Are you looking for a new hobby, but aren’t quite sure where to start? Have you considered you might be a trader? Below are a series of questions that will help you determine whether you’ve got what it takes to enter the trading market, and wing it.
The need to find a hobby, and especially one that you can also benefit from (and preferably financially benefit) seems to be more and more one of today’s 21st-century crises. In fact, more people take on a self-exploring journey, to identify that one special something that can make them feel both, financially, professionally and personally accomplished.
From the desire to evade the mundane, and monotony, they start asking themselves various questions. We’ve looked into it and discovered that certain questions seem to repeat amongst traders that chose this kind of investment from pure passion.
So just consider that if you often find yourself wondering the following…
- How could I cash in on a specific weather event?
- How can a holiday turn into profits?
- How can I run my own micro-business?
- How can I monetise Tweets?
- What to do with all the math I know?
- What could I use my chart reading skills for?
- How to turn my attention to detail and analytical skill into something more?
(And many other financial related uses of apparently strange skills you’ve got)
…You might, in fact, be a trader. Since you see, weather events whether good or bad can impact the financial markets, especially the agricultural commodities, as we previously saw in the ‘Weather Conditions Impacting the Financial Market’ article.
Various worldwide holidays like Akshaya Tritiya – India’s Gold Gifting Holiday – impacts a great surge in gold demand, that it manages to impact the precious metal’s quotations during the months of October.
In fact, even the idea of running your own business could be attributed to trading, since this kind of investment is pretty much based on conducting a daily analysis of the best performing factors that lead your company to success. When it comes to trading, you analyse the various market conditions that might affect your portfolio or trading account.
A lot of unexpected skills can be used for your trading plan. Take tweets for example. Based on their creator, they have the potential to impact various economies, like when Trump is tweeting. And the same goes for news pieces, press releases or other official communications.
You see, a lot of your unusual skills could be used to trade. And if you happen to be skilful at reading charts, making basic calculations or if you’re particularly good at noticing details that others don’t see, then trading might be just what you’re looking for.
Before you start trading, make sure you fully understand why you’re doing it and how this activity can become part of your life, and possibly make it better. First, try to answer a few questions that would most likely help you realise whether this is the right industry for you.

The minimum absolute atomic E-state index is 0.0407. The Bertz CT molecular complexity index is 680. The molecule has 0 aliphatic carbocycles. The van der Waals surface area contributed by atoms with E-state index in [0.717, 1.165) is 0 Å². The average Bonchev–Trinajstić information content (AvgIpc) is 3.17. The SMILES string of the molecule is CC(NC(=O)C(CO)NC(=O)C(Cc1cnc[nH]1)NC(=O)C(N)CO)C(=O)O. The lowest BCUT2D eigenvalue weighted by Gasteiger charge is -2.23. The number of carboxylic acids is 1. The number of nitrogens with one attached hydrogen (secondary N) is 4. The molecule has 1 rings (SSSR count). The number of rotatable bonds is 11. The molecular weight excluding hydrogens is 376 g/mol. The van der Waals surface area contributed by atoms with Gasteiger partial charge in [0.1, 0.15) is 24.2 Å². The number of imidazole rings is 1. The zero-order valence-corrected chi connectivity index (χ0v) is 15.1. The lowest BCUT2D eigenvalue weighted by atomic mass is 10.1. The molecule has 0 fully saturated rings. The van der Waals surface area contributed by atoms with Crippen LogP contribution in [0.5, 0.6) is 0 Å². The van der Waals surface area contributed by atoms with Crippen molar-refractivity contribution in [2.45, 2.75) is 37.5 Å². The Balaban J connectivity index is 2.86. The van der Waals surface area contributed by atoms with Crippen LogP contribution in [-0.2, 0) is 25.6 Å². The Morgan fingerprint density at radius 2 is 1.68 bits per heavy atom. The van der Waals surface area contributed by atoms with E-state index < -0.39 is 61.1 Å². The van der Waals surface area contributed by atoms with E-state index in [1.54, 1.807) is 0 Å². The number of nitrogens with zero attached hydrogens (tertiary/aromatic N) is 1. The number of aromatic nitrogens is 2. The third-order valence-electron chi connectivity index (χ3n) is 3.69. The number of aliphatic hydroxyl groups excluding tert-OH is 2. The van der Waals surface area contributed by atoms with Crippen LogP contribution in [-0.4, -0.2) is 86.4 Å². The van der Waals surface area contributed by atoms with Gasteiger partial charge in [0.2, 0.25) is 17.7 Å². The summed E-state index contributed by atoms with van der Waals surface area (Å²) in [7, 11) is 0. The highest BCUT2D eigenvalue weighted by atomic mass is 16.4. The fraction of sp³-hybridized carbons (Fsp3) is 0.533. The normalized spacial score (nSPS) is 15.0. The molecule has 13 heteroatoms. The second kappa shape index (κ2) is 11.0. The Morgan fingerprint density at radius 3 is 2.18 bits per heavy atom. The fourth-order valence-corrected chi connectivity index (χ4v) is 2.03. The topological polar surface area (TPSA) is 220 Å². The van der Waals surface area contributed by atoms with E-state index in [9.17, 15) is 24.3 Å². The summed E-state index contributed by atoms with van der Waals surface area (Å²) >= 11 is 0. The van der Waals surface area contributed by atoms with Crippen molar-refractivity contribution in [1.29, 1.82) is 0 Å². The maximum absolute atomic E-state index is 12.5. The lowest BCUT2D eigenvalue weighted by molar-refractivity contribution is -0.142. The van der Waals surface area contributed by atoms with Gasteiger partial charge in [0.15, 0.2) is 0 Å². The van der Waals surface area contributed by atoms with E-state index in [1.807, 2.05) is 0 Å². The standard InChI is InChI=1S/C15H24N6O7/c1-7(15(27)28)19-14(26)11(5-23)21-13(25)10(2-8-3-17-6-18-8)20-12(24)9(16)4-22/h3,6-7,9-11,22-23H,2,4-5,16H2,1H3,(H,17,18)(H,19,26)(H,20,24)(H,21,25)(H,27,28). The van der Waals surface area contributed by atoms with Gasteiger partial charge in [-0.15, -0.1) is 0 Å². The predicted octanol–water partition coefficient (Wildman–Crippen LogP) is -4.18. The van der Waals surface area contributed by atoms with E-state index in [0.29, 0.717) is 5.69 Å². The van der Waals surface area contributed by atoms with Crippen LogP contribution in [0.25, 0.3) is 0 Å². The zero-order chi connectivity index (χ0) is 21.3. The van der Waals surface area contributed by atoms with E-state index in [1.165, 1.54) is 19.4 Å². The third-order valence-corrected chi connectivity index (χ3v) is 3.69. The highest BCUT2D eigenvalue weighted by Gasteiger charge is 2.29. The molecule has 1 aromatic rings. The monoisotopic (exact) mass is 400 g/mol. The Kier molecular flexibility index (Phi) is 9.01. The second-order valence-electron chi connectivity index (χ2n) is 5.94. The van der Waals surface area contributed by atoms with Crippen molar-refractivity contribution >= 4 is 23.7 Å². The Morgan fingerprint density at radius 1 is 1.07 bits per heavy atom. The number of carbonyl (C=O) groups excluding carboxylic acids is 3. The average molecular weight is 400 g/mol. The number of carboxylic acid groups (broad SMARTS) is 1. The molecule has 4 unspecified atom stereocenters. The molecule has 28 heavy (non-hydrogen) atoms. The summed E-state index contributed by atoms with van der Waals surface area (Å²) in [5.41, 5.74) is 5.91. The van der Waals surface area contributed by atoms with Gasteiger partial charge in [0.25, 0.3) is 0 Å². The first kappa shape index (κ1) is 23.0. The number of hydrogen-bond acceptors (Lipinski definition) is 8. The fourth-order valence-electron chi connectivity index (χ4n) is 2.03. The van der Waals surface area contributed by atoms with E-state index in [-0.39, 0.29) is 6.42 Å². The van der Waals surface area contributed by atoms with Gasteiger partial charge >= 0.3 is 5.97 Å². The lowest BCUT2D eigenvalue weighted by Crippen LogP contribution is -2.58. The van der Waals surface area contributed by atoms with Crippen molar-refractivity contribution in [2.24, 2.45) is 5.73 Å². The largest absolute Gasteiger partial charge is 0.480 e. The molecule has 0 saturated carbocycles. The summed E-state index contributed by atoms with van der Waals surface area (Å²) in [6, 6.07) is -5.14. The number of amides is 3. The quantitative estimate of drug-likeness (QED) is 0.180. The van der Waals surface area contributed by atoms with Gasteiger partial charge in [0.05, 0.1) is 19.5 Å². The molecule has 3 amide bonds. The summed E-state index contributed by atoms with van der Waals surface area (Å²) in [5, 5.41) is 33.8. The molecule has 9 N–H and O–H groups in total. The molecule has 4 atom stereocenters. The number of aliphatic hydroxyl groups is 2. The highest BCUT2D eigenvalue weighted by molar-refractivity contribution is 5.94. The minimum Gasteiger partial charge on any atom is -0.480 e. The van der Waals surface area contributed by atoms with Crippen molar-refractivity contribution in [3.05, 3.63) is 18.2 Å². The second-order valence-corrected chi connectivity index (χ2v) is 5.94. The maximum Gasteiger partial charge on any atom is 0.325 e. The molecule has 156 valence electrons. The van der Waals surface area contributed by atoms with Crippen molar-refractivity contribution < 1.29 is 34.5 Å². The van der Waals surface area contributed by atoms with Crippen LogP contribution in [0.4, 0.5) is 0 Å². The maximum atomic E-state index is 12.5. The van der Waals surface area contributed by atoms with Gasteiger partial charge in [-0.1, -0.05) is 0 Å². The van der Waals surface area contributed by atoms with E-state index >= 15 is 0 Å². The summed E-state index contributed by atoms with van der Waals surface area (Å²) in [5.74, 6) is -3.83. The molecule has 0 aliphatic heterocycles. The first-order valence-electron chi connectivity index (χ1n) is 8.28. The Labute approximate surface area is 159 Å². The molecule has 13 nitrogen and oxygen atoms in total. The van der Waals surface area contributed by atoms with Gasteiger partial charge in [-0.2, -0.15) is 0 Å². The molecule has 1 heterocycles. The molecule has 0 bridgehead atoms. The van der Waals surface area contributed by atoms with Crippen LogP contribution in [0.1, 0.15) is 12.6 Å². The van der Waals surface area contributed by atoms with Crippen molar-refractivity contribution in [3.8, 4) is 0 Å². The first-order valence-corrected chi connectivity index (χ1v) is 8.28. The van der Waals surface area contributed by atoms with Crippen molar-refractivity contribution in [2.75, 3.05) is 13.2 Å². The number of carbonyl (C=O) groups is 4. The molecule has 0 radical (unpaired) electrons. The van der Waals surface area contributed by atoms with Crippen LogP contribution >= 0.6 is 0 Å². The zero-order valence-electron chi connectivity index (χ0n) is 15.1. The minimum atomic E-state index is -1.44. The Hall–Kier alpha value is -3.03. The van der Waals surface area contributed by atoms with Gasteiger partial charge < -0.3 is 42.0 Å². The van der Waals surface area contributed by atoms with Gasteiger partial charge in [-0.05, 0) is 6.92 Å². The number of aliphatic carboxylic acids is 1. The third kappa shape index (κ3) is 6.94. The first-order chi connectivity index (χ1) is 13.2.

Since, at the end of the day, the questions that matter more for you, as a trader are the ones you ask yourself. For example, here are some that you should consider before coming up with your trading plan:
- How much can you afford to invest?
- Do you have all the information you need to launch in a new trade?
- How solid is this investment?
- And what if it backfires?
- Is your account prepared to take the hit?
- How do you recover? If not?
If you already started answering some of these questions, you might just have what it takes to start trading and make the best out of the special abilities you didn’t know how to put to use until today. Own up to your decisions, learn what it takes to succeed and never stop improving.
And before you start, make sure to check our Education Section. You’ll find some of the best trading secrets and rules. In addition, check our Webinar Session and book your first 1-on-1 with our Market Analyst, Michalis Efthymiou.
This article was written and submitted by eXcentral.
Disclaimer: This material is considered a marketing communication and does not contain, and should not be construed as containing investing advice or a recommendation, or an offer of or solicitation for any transactions in financial instruments or a guarantee or a prediction of future performance. Past performance is not a guarantee of or prediction of future performance.
Risk Warning: CFDs are complex instruments and come with a high risk of losing money rapidly due to leverage. 76.81% of retail investor accounts lose money when trading CFDs. You should consider whether you understand how CFDs work and whether you can afford to take the high risk of losing your money.